3 Ways to Build a Great Company Culture

How was your day?

Chances are, your answer doesn’t depend on the size of your salary or the accompanying benefits package. It probably doesn’t even depend on whether or not you won the big account. It depends on your company’s values, how its people treat one another – the entire workplace atmosphere on a day-to-day basis. In other words, its culture.

But culture seems like such an organic thing. As a leader, how do you mold your company’s culture effectively? And how do you ensure that it positively impacts the organization’s success?

These few simple guidelines can help.

1. Match your culture with your business model. A conservative, cautious company culture wouldn’t work well in the highly innovative world of app development. Likewise, a creative and experimental culture just doesn’t work in an investment house serving retirees. In simplest terms, it may seem like a good idea to have everyone bring their cats to work on Friday, but if your business is a dog grooming service, it might not be such a great idea.

2. Remember that culture is a form of control. As you shape the culture of your organization, keep in mind that the values and norms specified by your culture help determine appropriate and inappropriate behaviors. In other words, design your workplace around the behaviors you want to cultivate. So if you want to encourage innovative thinking, bring in work boards, lots of community space, and inspiring music; but get rid of the cubicles and stuffy clothes.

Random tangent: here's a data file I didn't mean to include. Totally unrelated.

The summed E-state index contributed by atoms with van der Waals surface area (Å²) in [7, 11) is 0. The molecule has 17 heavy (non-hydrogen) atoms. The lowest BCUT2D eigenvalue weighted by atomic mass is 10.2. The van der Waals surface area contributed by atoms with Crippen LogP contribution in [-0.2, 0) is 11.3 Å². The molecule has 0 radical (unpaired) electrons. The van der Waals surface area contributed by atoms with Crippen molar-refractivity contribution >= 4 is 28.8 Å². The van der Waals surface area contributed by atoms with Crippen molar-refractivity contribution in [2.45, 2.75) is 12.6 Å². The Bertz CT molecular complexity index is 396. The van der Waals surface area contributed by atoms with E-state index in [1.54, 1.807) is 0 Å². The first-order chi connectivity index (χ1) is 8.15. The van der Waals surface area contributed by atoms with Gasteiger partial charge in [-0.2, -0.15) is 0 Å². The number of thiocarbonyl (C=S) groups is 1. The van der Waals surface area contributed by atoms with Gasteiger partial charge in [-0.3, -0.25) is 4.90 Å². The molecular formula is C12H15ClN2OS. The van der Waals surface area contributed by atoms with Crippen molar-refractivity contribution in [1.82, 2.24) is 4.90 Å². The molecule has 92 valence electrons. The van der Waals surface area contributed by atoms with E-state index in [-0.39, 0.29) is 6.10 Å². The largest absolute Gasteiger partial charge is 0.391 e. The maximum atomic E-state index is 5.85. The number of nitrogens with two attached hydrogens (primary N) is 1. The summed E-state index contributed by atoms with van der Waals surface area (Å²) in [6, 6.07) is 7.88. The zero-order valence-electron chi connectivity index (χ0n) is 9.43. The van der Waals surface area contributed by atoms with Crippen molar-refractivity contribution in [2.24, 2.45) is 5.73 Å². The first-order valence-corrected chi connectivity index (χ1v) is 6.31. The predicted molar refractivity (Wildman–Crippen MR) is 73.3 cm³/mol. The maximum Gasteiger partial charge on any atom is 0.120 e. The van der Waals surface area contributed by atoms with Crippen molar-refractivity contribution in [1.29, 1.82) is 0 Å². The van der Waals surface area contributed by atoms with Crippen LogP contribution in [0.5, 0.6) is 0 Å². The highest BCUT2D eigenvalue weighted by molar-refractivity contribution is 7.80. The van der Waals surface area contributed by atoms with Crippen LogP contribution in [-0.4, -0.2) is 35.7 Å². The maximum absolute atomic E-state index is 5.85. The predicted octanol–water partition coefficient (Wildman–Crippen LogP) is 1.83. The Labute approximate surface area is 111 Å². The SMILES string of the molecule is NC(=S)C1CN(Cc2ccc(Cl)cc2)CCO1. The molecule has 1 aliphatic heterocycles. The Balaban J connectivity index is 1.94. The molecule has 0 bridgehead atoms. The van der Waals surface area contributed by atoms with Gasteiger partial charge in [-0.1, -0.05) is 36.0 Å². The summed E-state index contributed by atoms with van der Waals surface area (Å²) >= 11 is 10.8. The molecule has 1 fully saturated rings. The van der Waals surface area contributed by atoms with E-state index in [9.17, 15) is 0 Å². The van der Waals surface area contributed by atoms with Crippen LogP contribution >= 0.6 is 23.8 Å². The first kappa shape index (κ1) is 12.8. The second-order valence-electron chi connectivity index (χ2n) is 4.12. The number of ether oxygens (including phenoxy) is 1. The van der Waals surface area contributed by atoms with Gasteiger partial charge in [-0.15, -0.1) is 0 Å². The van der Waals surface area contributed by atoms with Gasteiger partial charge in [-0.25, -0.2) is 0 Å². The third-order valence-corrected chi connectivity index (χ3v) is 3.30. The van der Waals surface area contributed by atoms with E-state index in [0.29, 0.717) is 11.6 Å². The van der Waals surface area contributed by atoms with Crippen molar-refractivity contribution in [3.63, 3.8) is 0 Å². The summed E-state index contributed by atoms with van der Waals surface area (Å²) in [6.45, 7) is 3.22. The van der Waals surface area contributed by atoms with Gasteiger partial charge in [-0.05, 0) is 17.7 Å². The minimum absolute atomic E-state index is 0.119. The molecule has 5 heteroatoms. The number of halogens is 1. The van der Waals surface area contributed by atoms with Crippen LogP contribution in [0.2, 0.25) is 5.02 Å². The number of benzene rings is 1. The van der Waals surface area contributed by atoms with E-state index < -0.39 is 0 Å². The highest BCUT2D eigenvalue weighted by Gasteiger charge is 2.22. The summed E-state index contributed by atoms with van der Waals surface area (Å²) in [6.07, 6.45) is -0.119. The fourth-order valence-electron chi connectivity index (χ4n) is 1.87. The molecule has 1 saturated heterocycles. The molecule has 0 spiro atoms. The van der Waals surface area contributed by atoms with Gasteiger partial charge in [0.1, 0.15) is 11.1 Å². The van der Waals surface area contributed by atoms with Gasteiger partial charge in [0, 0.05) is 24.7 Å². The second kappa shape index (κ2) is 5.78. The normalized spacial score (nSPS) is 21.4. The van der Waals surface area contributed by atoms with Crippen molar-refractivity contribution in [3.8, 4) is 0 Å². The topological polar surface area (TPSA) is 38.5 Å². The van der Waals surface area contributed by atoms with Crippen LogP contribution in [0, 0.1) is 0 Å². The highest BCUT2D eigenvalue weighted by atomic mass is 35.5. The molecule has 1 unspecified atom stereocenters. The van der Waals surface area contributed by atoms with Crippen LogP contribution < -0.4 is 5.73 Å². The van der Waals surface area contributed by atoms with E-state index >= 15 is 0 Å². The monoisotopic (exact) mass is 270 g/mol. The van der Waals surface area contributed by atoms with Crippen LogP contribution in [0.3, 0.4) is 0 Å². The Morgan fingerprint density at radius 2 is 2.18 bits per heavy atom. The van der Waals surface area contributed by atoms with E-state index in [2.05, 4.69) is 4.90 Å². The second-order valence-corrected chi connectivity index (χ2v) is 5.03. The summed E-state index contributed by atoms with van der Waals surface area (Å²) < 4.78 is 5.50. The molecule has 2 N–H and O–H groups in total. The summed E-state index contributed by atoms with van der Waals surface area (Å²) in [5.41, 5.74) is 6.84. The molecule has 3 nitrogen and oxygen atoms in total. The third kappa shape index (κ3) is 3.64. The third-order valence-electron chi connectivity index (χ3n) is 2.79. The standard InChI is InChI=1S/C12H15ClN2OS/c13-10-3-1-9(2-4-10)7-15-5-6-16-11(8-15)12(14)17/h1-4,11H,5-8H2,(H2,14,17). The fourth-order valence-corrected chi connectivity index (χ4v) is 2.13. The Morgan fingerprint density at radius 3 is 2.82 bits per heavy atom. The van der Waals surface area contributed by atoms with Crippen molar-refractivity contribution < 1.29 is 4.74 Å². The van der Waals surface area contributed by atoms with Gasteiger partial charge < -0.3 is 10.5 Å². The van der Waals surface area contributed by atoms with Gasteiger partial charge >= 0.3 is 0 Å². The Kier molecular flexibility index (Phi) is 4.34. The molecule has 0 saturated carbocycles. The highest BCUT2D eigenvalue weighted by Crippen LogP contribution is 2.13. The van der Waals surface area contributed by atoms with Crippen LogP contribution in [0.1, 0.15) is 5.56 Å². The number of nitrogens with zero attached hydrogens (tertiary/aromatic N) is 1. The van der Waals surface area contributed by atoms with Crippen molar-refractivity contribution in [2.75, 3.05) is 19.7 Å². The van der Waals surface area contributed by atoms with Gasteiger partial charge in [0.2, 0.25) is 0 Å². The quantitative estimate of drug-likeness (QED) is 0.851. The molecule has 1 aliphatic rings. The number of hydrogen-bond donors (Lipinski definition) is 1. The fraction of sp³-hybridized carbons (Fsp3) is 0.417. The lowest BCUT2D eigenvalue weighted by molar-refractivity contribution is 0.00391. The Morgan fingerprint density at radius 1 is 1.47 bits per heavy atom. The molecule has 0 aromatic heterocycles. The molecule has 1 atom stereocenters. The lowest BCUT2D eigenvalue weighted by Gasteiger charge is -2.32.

3. Involve HR. Human resources is the gate to a company’s success, but culture is the key. If your hiring staff doesn’t have the key, they can’t let the right people into the room - and a bad fit in a new hire is detrimental to everyone. Develop a written set of values so everyone knows not only what skills can add value to the company, but also what character traits can support its culture. For example, Zappos makes it clear that the customer is the first and most important stakeholder in their business. If a recruiter doesn’t make this evident in an interview, the person hired may fail to uphold those values, and the company’s success and reputation will suffer.

Developing culture is not easy, so remember to be strategic. Consistent norms and values paired with the right business model can create more great days for every member of your team, and ultimate success for your company.